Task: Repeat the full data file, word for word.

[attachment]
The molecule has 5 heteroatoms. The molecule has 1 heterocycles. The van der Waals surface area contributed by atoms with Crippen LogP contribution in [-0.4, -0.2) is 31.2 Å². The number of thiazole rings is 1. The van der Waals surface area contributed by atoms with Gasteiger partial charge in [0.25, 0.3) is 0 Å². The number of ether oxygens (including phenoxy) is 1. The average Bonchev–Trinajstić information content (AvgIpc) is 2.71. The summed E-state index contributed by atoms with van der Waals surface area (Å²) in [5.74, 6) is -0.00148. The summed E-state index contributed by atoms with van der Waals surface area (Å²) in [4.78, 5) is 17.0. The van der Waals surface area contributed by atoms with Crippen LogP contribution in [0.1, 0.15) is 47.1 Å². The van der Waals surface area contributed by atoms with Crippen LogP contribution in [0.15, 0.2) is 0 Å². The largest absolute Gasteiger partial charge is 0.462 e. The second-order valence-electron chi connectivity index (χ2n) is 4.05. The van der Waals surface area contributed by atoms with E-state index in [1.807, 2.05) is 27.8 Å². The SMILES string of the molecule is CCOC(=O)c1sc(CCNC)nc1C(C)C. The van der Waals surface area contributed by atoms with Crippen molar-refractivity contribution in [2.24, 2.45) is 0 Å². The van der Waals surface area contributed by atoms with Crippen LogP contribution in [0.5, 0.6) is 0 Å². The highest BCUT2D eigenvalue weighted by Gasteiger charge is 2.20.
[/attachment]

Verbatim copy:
The molecule has 5 heteroatoms. The molecule has 1 heterocycles. The van der Waals surface area contributed by atoms with Crippen LogP contribution in [-0.4, -0.2) is 31.2 Å². The number of thiazole rings is 1. The van der Waals surface area contributed by atoms with Gasteiger partial charge in [0.25, 0.3) is 0 Å². The number of ether oxygens (including phenoxy) is 1. The average Bonchev–Trinajstić information content (AvgIpc) is 2.71. The summed E-state index contributed by atoms with van der Waals surface area (Å²) in [5.74, 6) is -0.00148. The summed E-state index contributed by atoms with van der Waals surface area (Å²) in [4.78, 5) is 17.0. The van der Waals surface area contributed by atoms with Crippen LogP contribution in [0.1, 0.15) is 47.1 Å². The van der Waals surface area contributed by atoms with Crippen LogP contribution in [0.15, 0.2) is 0 Å². The largest absolute Gasteiger partial charge is 0.462 e. The second-order valence-electron chi connectivity index (χ2n) is 4.05. The van der Waals surface area contributed by atoms with E-state index in [1.807, 2.05) is 27.8 Å². The SMILES string of the molecule is CCOC(=O)c1sc(CCNC)nc1C(C)C. The van der Waals surface area contributed by atoms with Crippen molar-refractivity contribution in [2.24, 2.45) is 0 Å². The van der Waals surface area contributed by atoms with Crippen LogP contribution in [0.5, 0.6) is 0 Å². The highest BCUT2D eigenvalue weighted by Gasteiger charge is 2.20.